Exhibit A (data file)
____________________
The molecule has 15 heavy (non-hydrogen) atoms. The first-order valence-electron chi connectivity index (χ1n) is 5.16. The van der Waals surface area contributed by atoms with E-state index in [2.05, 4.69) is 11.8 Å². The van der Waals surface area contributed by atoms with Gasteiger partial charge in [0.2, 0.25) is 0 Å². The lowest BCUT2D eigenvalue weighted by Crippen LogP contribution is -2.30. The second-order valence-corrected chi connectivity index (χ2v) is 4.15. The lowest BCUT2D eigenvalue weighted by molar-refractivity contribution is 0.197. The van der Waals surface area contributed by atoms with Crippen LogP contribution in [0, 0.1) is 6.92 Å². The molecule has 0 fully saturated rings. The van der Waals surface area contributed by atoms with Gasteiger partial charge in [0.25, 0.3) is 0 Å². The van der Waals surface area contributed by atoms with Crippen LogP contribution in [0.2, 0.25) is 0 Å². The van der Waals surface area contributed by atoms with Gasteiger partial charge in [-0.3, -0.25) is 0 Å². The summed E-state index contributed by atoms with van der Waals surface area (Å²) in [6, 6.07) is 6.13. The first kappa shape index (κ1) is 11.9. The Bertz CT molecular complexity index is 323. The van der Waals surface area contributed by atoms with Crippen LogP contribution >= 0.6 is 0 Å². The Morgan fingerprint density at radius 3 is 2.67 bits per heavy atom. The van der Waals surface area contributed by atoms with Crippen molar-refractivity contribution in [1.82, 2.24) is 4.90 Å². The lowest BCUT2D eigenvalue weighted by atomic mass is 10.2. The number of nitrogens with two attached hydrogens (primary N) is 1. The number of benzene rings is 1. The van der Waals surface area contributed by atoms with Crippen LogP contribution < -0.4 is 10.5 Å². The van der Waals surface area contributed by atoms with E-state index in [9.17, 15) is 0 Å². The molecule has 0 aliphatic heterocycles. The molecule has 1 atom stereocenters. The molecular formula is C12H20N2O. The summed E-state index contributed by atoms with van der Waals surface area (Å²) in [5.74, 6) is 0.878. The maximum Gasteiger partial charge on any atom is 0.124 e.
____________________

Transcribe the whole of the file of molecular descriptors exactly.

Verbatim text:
The molecule has 15 heavy (non-hydrogen) atoms. The first-order valence-electron chi connectivity index (χ1n) is 5.16. The van der Waals surface area contributed by atoms with E-state index in [2.05, 4.69) is 11.8 Å². The van der Waals surface area contributed by atoms with Gasteiger partial charge in [0.2, 0.25) is 0 Å². The lowest BCUT2D eigenvalue weighted by Crippen LogP contribution is -2.30. The second-order valence-corrected chi connectivity index (χ2v) is 4.15. The lowest BCUT2D eigenvalue weighted by molar-refractivity contribution is 0.197. The van der Waals surface area contributed by atoms with Crippen LogP contribution in [0, 0.1) is 6.92 Å². The molecule has 0 fully saturated rings. The van der Waals surface area contributed by atoms with Gasteiger partial charge in [0.25, 0.3) is 0 Å². The van der Waals surface area contributed by atoms with Crippen LogP contribution in [0.2, 0.25) is 0 Å². The van der Waals surface area contributed by atoms with Gasteiger partial charge in [-0.3, -0.25) is 0 Å². The summed E-state index contributed by atoms with van der Waals surface area (Å²) in [6, 6.07) is 6.13. The first kappa shape index (κ1) is 11.9. The Bertz CT molecular complexity index is 323. The van der Waals surface area contributed by atoms with Crippen LogP contribution >= 0.6 is 0 Å². The Morgan fingerprint density at radius 3 is 2.67 bits per heavy atom. The van der Waals surface area contributed by atoms with Crippen molar-refractivity contribution in [1.82, 2.24) is 4.90 Å². The lowest BCUT2D eigenvalue weighted by atomic mass is 10.2. The number of nitrogens with two attached hydrogens (primary N) is 1. The number of benzene rings is 1. The van der Waals surface area contributed by atoms with Crippen LogP contribution < -0.4 is 10.5 Å². The van der Waals surface area contributed by atoms with E-state index in [9.17, 15) is 0 Å². The molecule has 0 aliphatic heterocycles. The molecule has 1 atom stereocenters. The molecular formula is C12H20N2O. The summed E-state index contributed by atoms with van der Waals surface area (Å²) in [5.74, 6) is 0.878. The maximum Gasteiger partial charge on any atom is 0.124 e.